Report:MicroPatent PatentWeb/Viewing Results/Analyzing Results
|Report||Patent Coverage Map||Ratings||Comments|
|This search system report was created by the Intellogist Team and is available for viewing only. If you'd like to share your knowledge on Intellogist, please visit the Best Practices, Glossary, or Community Reports pages. If you are a registered user and would like to be notified of any substantial changes to this report, you may place a "watch" on the Revisions page, which is the last page listed on the table of contents. To learn more about using the Intellogist "watchlist," see the Watchlist Help page.|
WorkSheets allow the user to view, delete and sort up to 20,000 patent references by family before exporting data from the results set. However, in most users’ experience, it is not worthwhile to create a worksheet for the purpose of reviewing or manipulating the results set before export. As described in the Saving Results section above, the review of text in documents from worksheets can become tedious. It requires the user to click through multiple screens before viewing the full text or citations.
Because of these limitations, many users only use WorkSheets as a tool to export necessary data fields directly into .CSV Excel spreadsheets. Some searchers use this spreadsheet in conjunction with an active PatSearch hitlist, viewing the full text results there and switching to the Excel sheet to take notes.
There are some additional functions that may be performed in a WorkSheet before export: sort by family, reduce to 1 member per family, order or download patent documents, remove duplicates, create report (the same type of HTML or PDF hitlist reports which can be generated from the initial hitlist page can also be generated from the WorkSheet screen – see The Hit List for more information) and graph results. Most of these options are straightforward or discussed in other sections of this article; here we will focus on PatentWeb’s graphing feature, also called PatGraph.
Any power to perform statistical analysis from within MicroPatent lies in the PatGraph feature of the WorkSheet. This option, accessed via the “graph results” hyperlink, allows users to generate a number of simple graphs from the data. Because this feature is somewhat limited, users wishing to create sophisticated, customizable graphs would need to export the fields of interest to .CSV process and use a more powerful visualization program. However, those who wish to quickly view a simple graph of the data without having to go through the export process have the following options through a MicroPatent worksheet:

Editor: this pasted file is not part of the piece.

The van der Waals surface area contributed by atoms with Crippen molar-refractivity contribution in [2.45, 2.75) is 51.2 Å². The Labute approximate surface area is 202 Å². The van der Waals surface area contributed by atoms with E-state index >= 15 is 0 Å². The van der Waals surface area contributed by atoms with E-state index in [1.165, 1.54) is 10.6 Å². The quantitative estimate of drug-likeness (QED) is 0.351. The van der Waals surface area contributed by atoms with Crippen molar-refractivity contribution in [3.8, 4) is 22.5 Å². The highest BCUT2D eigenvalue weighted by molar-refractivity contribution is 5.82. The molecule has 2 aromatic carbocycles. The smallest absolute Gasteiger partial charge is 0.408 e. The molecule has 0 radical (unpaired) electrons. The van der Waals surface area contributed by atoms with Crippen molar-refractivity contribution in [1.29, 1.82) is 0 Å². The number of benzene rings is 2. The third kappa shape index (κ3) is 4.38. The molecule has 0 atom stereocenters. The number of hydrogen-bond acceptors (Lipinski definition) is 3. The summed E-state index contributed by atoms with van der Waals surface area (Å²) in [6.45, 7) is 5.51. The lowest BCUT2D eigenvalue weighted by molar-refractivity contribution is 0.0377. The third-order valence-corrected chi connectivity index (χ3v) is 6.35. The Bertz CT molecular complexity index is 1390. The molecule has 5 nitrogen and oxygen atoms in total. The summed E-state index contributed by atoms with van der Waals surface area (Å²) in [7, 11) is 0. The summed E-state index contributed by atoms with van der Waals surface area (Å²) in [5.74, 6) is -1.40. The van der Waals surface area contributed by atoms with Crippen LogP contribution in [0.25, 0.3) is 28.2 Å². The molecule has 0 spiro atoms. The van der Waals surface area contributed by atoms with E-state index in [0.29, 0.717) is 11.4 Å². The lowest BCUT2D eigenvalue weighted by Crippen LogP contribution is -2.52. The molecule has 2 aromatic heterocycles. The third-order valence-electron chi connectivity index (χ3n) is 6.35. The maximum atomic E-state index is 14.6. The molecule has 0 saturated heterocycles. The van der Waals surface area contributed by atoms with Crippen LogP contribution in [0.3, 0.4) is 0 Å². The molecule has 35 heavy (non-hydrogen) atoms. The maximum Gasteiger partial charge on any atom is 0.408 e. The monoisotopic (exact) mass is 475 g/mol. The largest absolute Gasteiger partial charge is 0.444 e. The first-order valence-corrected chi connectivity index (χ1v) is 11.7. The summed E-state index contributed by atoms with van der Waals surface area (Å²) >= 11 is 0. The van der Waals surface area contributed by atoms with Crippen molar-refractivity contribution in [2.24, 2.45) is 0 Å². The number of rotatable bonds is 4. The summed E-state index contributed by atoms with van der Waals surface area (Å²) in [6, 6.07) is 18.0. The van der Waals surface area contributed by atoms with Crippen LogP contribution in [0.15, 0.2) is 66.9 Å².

- 2D Graph (Patent count vs. Assignee for Top 10 assignees)
- 2D Graph (Patent count vs. Main IPC for Top 10 IPC class - i.e. A61K)*
- Pie Chart (Patent count vs. Assignee for Top 10 assignees)
- Pie Chart (Patent count vs. Main IPC for Top 10 IPC class – i.e. A61K)*
- 3D Graph (Patent count vs. Assignee and Issue Date for Top 10 assignees)
- 2D Graph (Patent count vs. Year for all data)
*MicroPatent favors IPC-R over IPC-7 data wherever possible; however when IPC-R data is not present, IPC-7 data is used in that data field.
Once the graph is generated a few more commands are possible: left-clicking on a bar or pie slice shows the number of documents represented by that portion of the graph, and right clicking generates a list of all documents associated with that portion.
PatGraph requires a Java-enabled web browser, and MicroPatent recommends Internet Explorer over Netscape for printing the graphs.
MicroPatent’s PatSearch in-system analysis tools were launched in 2001, and by today’s standards they are not particularly impressive. This is probably intentional, as the company probably wants to direct users toward Aureka, its data analysis software. The bottom line for PatSearch users is that the system offers a weak, limited statistical analysis tool.
Even within its graphing capabilities, PatGraph’s primary disadvantage is the lack of basic flexibility: it does not allow users to alter the graph parameters in any way (e.g. there is no way to eliminate huge or tiny data points that are skewing the data), and there is no way to rotate the 3D graphs to gain different perspectives. The system is so limited that for any serious analysis or graphing endeavor, users are likely to export the patent data and use more advanced programs.
The software that would allow MicroPatent to create a more versatile statistical analysis tool surely exists, but MicroPatent chooses to limit their functionality in this regard.